Dismiss Notice
Join Physics Forums Today!
The friendliest, high quality science and math community on the planet! Everyone who loves science is here!

Finding the a vector using angles

  1. Dec 21, 2011 #1
    I have three non-parallel vectors (whose components are known), v0, v1, v2 and I'd like to find a fourth unit vector, v3, given only the angles between:

    psi, angle between v0 and v3
    theta, angle between v1 and v3
    phi, angle between v2 and v3

    I know that they are related by the dot product:

    v0 . v3 = |v0||v3| cos(psi)
    v1 . v3 = |v1||v3| cos(theta)
    v2 . v3 = |v2||v3| cos(phi)

    this give me a system of equations to solve,

    however, I have a term on the right side |v3|, expands into sqrt(a^2+b^2+c^2) - so its not quite linear.

    If I have the constraint that I want to find a UNIT vector v3, ie. |v3|=1, then can i just set sqrt(a^2+b^2+c^2)=1, to make it a linear system?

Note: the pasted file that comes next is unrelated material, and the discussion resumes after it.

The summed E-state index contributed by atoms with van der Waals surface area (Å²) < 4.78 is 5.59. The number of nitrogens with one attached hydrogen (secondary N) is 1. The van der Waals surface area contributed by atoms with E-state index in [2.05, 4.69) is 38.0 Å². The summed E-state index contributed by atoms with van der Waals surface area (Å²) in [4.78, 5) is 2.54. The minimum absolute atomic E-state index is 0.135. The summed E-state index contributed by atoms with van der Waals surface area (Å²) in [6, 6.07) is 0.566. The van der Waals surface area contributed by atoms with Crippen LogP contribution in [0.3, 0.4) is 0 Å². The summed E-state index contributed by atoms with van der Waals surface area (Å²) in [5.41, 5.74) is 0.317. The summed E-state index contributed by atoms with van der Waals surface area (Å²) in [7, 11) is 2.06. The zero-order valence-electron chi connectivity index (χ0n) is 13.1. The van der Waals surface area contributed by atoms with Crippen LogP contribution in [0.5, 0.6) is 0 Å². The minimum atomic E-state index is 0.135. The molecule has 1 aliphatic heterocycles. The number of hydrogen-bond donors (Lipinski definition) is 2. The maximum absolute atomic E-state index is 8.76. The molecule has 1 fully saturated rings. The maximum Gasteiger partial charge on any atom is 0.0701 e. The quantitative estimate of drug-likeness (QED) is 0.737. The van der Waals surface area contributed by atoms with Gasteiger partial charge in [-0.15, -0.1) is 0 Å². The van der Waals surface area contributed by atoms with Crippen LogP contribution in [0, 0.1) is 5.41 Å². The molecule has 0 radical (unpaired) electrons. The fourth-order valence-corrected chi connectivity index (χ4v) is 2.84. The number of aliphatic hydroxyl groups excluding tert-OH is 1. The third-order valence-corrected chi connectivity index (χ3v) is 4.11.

Also - is there an easier way to solve this?
    Last edited: Dec 21, 2011
  2. jcsd
  3. Dec 22, 2011 #2
    I guess the equivalent problem would be to solve the following system of equations:


    a,b,c,d,e,f,g,h,i,j,k,l constants
    solve for x,y,z
  4. Dec 22, 2011 #3


    User Avatar
    Science Advisor

    Hey exmachina.

    One thing you may have overlooked: v3 is a unit vector. What does this do to your sqrt(x^2 + y^2 + z^2) term?
  5. Dec 23, 2011 #4
    yes I realize that its equal to 1. But when I tried solving some examples setting sqrt(x^2 + y^2 + z^2)=1, the resulting values I get actually wasn't 1.
Share this great discussion with others via Reddit, Google+, Twitter, or Facebook